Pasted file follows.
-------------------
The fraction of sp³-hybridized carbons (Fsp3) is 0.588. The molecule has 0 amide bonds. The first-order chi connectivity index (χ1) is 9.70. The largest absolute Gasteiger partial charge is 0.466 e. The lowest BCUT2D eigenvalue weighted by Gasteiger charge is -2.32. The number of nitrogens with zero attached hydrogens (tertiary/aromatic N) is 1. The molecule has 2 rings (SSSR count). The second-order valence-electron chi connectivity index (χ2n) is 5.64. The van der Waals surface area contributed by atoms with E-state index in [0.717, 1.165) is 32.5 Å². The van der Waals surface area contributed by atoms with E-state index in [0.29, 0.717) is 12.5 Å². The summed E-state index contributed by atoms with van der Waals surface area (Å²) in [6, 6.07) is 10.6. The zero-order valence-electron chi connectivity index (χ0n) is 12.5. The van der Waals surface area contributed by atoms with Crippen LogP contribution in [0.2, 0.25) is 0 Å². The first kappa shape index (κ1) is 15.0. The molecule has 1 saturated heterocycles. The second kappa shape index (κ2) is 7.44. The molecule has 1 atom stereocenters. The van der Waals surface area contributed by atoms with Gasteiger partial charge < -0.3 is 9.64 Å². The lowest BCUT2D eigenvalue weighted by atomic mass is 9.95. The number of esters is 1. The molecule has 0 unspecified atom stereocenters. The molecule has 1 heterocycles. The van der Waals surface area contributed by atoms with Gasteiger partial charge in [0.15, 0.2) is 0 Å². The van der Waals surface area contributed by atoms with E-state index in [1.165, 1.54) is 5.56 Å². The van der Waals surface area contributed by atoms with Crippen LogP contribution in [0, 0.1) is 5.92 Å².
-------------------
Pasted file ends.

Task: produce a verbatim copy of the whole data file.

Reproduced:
The fraction of sp³-hybridized carbons (Fsp3) is 0.588. The molecule has 0 amide bonds. The first-order chi connectivity index (χ1) is 9.70. The largest absolute Gasteiger partial charge is 0.466 e. The lowest BCUT2D eigenvalue weighted by Gasteiger charge is -2.32. The number of nitrogens with zero attached hydrogens (tertiary/aromatic N) is 1. The molecule has 2 rings (SSSR count). The second-order valence-electron chi connectivity index (χ2n) is 5.64. The van der Waals surface area contributed by atoms with E-state index in [0.717, 1.165) is 32.5 Å². The van der Waals surface area contributed by atoms with E-state index in [0.29, 0.717) is 12.5 Å². The summed E-state index contributed by atoms with van der Waals surface area (Å²) in [6, 6.07) is 10.6. The zero-order valence-electron chi connectivity index (χ0n) is 12.5. The van der Waals surface area contributed by atoms with Crippen LogP contribution in [0.2, 0.25) is 0 Å². The first kappa shape index (κ1) is 15.0. The molecule has 1 saturated heterocycles. The second kappa shape index (κ2) is 7.44. The molecule has 1 atom stereocenters. The van der Waals surface area contributed by atoms with Gasteiger partial charge < -0.3 is 9.64 Å². The lowest BCUT2D eigenvalue weighted by atomic mass is 9.95. The number of esters is 1. The molecule has 0 unspecified atom stereocenters. The molecule has 1 heterocycles. The van der Waals surface area contributed by atoms with Gasteiger partial charge in [0.15, 0.2) is 0 Å². The van der Waals surface area contributed by atoms with E-state index in [1.165, 1.54) is 5.56 Å². The van der Waals surface area contributed by atoms with Crippen LogP contribution in [0, 0.1) is 5.92 Å².